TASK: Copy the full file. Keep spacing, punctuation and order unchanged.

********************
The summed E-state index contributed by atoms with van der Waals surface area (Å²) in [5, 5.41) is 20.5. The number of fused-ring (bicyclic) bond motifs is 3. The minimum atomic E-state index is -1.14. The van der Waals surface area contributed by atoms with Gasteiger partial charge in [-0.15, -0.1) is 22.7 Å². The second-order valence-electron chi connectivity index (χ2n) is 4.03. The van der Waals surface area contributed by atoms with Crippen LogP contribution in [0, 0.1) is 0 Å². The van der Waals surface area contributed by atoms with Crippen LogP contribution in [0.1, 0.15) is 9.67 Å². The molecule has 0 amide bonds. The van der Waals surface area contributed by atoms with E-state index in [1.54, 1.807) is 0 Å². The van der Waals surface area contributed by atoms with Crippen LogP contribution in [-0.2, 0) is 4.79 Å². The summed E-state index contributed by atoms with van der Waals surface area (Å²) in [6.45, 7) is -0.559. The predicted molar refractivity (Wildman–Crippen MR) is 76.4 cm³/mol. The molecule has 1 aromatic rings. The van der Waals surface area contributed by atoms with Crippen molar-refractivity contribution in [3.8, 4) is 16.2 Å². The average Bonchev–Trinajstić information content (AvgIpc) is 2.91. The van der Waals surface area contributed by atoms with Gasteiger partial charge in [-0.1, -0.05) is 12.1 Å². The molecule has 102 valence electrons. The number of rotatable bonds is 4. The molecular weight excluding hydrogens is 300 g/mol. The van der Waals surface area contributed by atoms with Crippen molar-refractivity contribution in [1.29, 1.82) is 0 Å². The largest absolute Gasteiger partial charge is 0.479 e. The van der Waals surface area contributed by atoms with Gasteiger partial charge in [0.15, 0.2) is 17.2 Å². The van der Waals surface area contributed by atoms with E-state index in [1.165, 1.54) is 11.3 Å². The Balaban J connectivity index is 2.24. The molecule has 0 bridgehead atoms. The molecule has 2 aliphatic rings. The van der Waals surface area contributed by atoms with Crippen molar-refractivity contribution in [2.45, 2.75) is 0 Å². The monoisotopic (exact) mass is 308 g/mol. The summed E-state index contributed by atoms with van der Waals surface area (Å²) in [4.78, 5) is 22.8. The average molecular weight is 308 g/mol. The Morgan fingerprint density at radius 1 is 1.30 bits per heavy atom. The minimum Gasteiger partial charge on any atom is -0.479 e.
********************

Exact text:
The summed E-state index contributed by atoms with van der Waals surface area (Å²) in [5, 5.41) is 20.5. The number of fused-ring (bicyclic) bond motifs is 3. The minimum atomic E-state index is -1.14. The van der Waals surface area contributed by atoms with Gasteiger partial charge in [-0.15, -0.1) is 22.7 Å². The second-order valence-electron chi connectivity index (χ2n) is 4.03. The van der Waals surface area contributed by atoms with Crippen LogP contribution in [0, 0.1) is 0 Å². The van der Waals surface area contributed by atoms with Crippen LogP contribution in [0.1, 0.15) is 9.67 Å². The molecule has 0 amide bonds. The van der Waals surface area contributed by atoms with E-state index in [1.54, 1.807) is 0 Å². The van der Waals surface area contributed by atoms with Crippen LogP contribution in [-0.2, 0) is 4.79 Å². The summed E-state index contributed by atoms with van der Waals surface area (Å²) in [6.45, 7) is -0.559. The predicted molar refractivity (Wildman–Crippen MR) is 76.4 cm³/mol. The molecule has 1 aromatic rings. The van der Waals surface area contributed by atoms with Crippen molar-refractivity contribution in [3.8, 4) is 16.2 Å². The average Bonchev–Trinajstić information content (AvgIpc) is 2.91. The van der Waals surface area contributed by atoms with Gasteiger partial charge in [-0.1, -0.05) is 12.1 Å². The molecule has 102 valence electrons. The number of rotatable bonds is 4. The molecular weight excluding hydrogens is 300 g/mol. The van der Waals surface area contributed by atoms with Crippen molar-refractivity contribution in [1.29, 1.82) is 0 Å². The largest absolute Gasteiger partial charge is 0.479 e. The van der Waals surface area contributed by atoms with Gasteiger partial charge in [0.15, 0.2) is 17.2 Å². The van der Waals surface area contributed by atoms with E-state index in [1.165, 1.54) is 11.3 Å². The Balaban J connectivity index is 2.24. The molecule has 0 bridgehead atoms. The molecule has 2 aliphatic rings. The van der Waals surface area contributed by atoms with Crippen molar-refractivity contribution in [2.45, 2.75) is 0 Å². The monoisotopic (exact) mass is 308 g/mol. The summed E-state index contributed by atoms with van der Waals surface area (Å²) in [4.78, 5) is 22.8. The average molecular weight is 308 g/mol. The Morgan fingerprint density at radius 1 is 1.30 bits per heavy atom. The minimum Gasteiger partial charge on any atom is -0.479 e.